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Abdominal Pregnancy Resulting in Live Birth

Some babies survive. Can more be saved?
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Sometimes the death of the unborn child is the unwanted but tragically necessary side effect of treatment necessary to save the mother's life. A conscientious doctor will struggle with such cases, and will make all reasonable efforts to preserve the child's life if possible.

But one situation is so dire, even prolife physicians concede that there's no known way to save the baby: ectopic pregnancy.

Ectopic pregnancy is when the embryo implants outside the uterus. Primary ectopic pregnancy is the situation most of us are familiar with, in which the initial -- and final -- implant site is outside the uterus. Secondary ectopic pregnancy is a less common situation, in which the embryo starts out implanted in the uterus, but due to unusual circumstances such as uterine rupture the plancenta grows outside the uterus.

Since the typical ectopic pregnancy site is the fallopian tube, most people think of ectopic pregnancy being a tubal pregnancy. Tubal pregnancy is a medical emergency. If the embryo has already died, some physicians may allow the woman's body to deal with the situation naturally. If the embryo is still alive, even pro-life physicians take steps to prevent a potentially fatal rupture. The main difference in approaches is whether the physician takes direct steps to kill the embryo, usually with methotrexate, or whether he removes the tube and allows the embryo to die as a sad side-effect of this treatment.

However, there are documented cases of unborn children outside the uterus surviving to live birth. Reports of diagnosed abdominal pregnancies found fetal survival rates from 5% to 70%. And perhaps from these cases, we can learn approaches that can save other unborn children without unduly jeopardizing their mothers' lives. The maternal mortality rate is between 0.5 and 18% for abdominal pregnancy, a risk some mothers will be willing to take to save their children.

Prior to 20 weeks, the standard treatment is immediate termination in order to prevent maternal hemorrhage and death. After 20 weeks, evidently some physicians and mothers will opt for close monitoring until the fetus is able to survive delivery.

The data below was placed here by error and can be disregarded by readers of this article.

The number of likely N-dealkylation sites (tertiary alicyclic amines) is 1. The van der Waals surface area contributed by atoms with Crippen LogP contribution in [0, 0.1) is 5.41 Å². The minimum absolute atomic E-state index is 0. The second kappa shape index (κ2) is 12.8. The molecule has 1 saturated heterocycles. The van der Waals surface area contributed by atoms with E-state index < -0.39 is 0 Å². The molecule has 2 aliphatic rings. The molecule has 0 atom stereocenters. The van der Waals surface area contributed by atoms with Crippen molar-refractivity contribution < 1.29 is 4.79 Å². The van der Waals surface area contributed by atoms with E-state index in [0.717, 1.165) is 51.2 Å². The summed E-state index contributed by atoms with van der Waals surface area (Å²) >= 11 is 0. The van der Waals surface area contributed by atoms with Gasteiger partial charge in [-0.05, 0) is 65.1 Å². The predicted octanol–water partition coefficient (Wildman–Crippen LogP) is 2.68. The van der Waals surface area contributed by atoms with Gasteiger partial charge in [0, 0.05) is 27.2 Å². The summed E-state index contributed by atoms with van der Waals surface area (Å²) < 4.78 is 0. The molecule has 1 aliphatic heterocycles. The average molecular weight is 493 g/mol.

I found a case here with a write-up and photos of the delivery of the infant.

"Abdominal Pregnancy", in American Family Physician, desribes a case: The mother was 22 years old, and 38 weeks into her first pregnancy. She was admitted to the hospital in labor. The only unusual finding in her pregnancy was some vaginal bleeding in the first trimester. The physical exam found nothing abnormal, other than that the fetus was lying crosswise rather than head-down.

The mother's cervix dilated to 2 cm, but without any effacing, and there was no sign of the fetus presenting in the cervix. Because of this, the mother was prepped for a c-section. Upon opening her abdomen, the surgical team discovered the gestational sac, complete with fetus, atop the uterus. The sac was opened and a 5 lb, 12 oz baby girl delivered, with Apgar scores of 2 and 6.

The placenta was attached to the top of the uterus, right fallopian tube and ovary, and the broad ligament. The placenta was removed. The mother bled a lot, nearly 4 liters, and required a transfusion. She suffered a reaction to the transfusion. Both she and her daughter were discharged 16 days after the birth.

Term Asymptomatic Abdominal Pregnancy with Good Maternal Outcome: A Case Report described a case of a 28-year-old woman approaching her first delivery. She was from a rural area and had only had limited prenatal care consisting of four ultrasounds and a hospitalization for pyelonephritis three weeks before her arrival. She was admitted to Zeinabieh Hospital in labor.

The first three ultrasounds had shown a single fetus, with adequate amniotic fluid, done at 16, 30, and 34 weeks. The final ultrasound, performed while the mother was hospitalized for the pyelonephritis, showed decreased amniotic fluid at 35 weeks. Doctors recommended that she remain hospitalized, but she went home.